|WikiProject Ships||(Rated Start-class)|
Facts in some doubt
Sources are rather untrustworthy on two points:
- Several sources say the 3rd winter was spent near "King Point" or "Kings Point" in the Yukon. "Kings Point" isn't in the Yukon - it's way in the south of Alaska, near Valdez. I can't find a good enough map of Herschel Island to be able to see if there is a "King Point" there.
- Houghton Mifflin say the Panama Canal people invited Gjøa to be the first ship to travel through - but the canal wasn't completed for another eight years, so that doesn't make sense.
- Ah, with regard to the Panama Canal, Roland Huntford's Last Place on Earth says it was Fram, not Gjøa, which was invited to be the first vessel through the canal, in 1914. That makes a lot more sense. -- Finlay McWalter | Talk 19:38, 13 November 2005 (UTC)
I'd like, at some point, to record an audio version of this article. I'm pretty good about pronouncing Norwegian names, but I'm a bit unsure of "Gjøa" and "Bygdøy" (it's that throaty "ø" sound). If a native speaker could record samples of both words for me I'd greatly appreciate that. -- Finlay McWalter | Talk 13:30, 25 October 2005 (UTC)
- I can't record the sound for you. Maybe someone else can. We should have a link to the ship-name pronounciation in the article. But the pronounciation of the "ø" is pretty accuratly described in the ø article. It's like the wowel in "bird" and "hurt". The "Gj" is pronounced like the "y" in words like "young" and "York". The "a" is pronounced as the a in "far" and "car", but shorter. So that makes Gjøa = Yua (with the Y as in York, the u as in "hurt" and the a as in car, but a short a here, the pressure is on the "ø"). Bygdøy is pronounced "Bygduy" with the "Bygd" as you'd say it in english (short y, as in the name Lyndon), the "ø" as in "bird" and the last "y" exactly the same as the "gj" sound just explained. Pressure on the "Bygd"-part of the word. Heh, I don't know if this makes it any clearer. Hopefully someone can record it. Shanes 15:01, 25 October 2005 (UTC)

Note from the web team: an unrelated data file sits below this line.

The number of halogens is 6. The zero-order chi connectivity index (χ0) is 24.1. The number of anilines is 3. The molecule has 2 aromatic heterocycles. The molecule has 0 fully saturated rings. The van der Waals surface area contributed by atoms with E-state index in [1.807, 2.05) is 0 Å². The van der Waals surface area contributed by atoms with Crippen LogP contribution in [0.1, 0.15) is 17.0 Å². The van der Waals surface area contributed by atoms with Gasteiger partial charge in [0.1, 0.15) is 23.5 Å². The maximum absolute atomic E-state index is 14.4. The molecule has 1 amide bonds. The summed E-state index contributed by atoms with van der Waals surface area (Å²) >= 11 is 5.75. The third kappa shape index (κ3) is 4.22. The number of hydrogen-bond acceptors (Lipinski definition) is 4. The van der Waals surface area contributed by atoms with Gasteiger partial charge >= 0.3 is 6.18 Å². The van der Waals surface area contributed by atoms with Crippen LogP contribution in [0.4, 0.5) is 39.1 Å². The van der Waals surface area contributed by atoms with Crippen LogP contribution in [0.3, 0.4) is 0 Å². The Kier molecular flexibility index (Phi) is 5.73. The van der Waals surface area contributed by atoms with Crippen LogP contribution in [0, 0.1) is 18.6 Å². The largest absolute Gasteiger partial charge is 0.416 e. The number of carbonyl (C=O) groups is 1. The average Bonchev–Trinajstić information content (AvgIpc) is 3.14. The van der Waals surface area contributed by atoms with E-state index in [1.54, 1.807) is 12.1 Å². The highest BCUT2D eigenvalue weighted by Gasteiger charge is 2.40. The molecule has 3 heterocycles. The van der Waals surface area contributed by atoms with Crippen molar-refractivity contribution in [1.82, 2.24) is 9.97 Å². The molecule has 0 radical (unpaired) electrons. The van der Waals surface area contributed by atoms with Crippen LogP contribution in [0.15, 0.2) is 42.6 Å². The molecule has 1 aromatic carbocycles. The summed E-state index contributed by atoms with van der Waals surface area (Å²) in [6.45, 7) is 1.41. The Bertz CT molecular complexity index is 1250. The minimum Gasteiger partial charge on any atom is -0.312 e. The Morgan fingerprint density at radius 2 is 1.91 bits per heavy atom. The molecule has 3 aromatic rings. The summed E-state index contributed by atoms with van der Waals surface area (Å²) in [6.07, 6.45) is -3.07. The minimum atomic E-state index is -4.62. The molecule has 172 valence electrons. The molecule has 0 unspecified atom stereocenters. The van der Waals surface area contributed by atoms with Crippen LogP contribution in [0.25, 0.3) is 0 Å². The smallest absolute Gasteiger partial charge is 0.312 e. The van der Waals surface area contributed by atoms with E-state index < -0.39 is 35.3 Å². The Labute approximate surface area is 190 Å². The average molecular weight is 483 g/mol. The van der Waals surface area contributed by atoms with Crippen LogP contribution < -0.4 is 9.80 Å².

- If the rebuild is verifiable and the mention would genuinely be of interest and edification to a reader of the article about the original, then sure (in brief, and with reliable sources). In this case, for example, if we said "An accurate reconstruction of Gjøa is on display at the Nunavut Museum of Shipping (ref Nunavuv Daily News 21 Oct 2012)" then that would be fine. If, however, the rebuild was a home project by Joe Sixpack of Mooseville and he uses it as the attraction for his Moose'n'Squirrel BBQ place then that'd, to my mind, be a junk mention. I'd take much the same view for stuff that's named after a noted subject like Gjøa - if there was a street called Gjøaveien in Bergen (and we had a ref) that would probably be worth a mention; if there was a bar in Bergen called the Gjøa then (absent more evidence of notability) then that wouldn't be an appropriate mention. -- Finlay McWalter | Talk 12:57, 2 October 2008 (UTC)